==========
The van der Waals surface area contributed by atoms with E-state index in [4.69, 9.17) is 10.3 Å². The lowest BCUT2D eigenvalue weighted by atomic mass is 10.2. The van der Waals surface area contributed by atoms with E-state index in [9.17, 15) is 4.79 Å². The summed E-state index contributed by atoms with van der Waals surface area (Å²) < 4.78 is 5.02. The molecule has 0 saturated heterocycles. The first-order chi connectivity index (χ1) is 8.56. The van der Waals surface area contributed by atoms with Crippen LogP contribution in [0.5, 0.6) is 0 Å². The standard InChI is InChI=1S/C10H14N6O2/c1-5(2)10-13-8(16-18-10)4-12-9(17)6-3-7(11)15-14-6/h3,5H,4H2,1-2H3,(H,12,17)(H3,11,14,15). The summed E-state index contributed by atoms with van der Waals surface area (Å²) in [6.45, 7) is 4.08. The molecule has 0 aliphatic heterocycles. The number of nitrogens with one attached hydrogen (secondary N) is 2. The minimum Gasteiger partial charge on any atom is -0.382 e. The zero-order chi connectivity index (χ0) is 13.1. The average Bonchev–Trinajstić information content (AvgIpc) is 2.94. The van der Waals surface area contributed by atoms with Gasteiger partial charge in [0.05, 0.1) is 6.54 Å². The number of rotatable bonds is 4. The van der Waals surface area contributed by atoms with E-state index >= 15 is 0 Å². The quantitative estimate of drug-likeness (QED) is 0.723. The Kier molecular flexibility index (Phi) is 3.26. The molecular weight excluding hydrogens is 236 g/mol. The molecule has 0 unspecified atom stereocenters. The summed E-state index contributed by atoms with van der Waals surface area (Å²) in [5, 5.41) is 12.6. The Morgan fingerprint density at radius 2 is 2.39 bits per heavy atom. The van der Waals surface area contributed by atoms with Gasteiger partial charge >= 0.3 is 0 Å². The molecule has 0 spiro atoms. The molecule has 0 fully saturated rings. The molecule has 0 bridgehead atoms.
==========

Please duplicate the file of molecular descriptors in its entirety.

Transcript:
The van der Waals surface area contributed by atoms with E-state index in [4.69, 9.17) is 10.3 Å². The lowest BCUT2D eigenvalue weighted by atomic mass is 10.2. The van der Waals surface area contributed by atoms with E-state index in [9.17, 15) is 4.79 Å². The summed E-state index contributed by atoms with van der Waals surface area (Å²) < 4.78 is 5.02. The molecule has 0 saturated heterocycles. The first-order chi connectivity index (χ1) is 8.56. The van der Waals surface area contributed by atoms with Crippen LogP contribution in [0.5, 0.6) is 0 Å². The standard InChI is InChI=1S/C10H14N6O2/c1-5(2)10-13-8(16-18-10)4-12-9(17)6-3-7(11)15-14-6/h3,5H,4H2,1-2H3,(H,12,17)(H3,11,14,15). The summed E-state index contributed by atoms with van der Waals surface area (Å²) in [6.45, 7) is 4.08. The molecule has 0 aliphatic heterocycles. The number of nitrogens with one attached hydrogen (secondary N) is 2. The minimum Gasteiger partial charge on any atom is -0.382 e. The zero-order chi connectivity index (χ0) is 13.1. The average Bonchev–Trinajstić information content (AvgIpc) is 2.94. The van der Waals surface area contributed by atoms with Gasteiger partial charge in [0.05, 0.1) is 6.54 Å². The number of rotatable bonds is 4. The van der Waals surface area contributed by atoms with E-state index >= 15 is 0 Å². The quantitative estimate of drug-likeness (QED) is 0.723. The Kier molecular flexibility index (Phi) is 3.26. The molecular weight excluding hydrogens is 236 g/mol. The molecule has 0 unspecified atom stereocenters. The summed E-state index contributed by atoms with van der Waals surface area (Å²) in [5, 5.41) is 12.6. The Morgan fingerprint density at radius 2 is 2.39 bits per heavy atom. The van der Waals surface area contributed by atoms with Gasteiger partial charge >= 0.3 is 0 Å². The molecule has 0 spiro atoms. The molecule has 0 fully saturated rings. The molecule has 0 bridgehead atoms.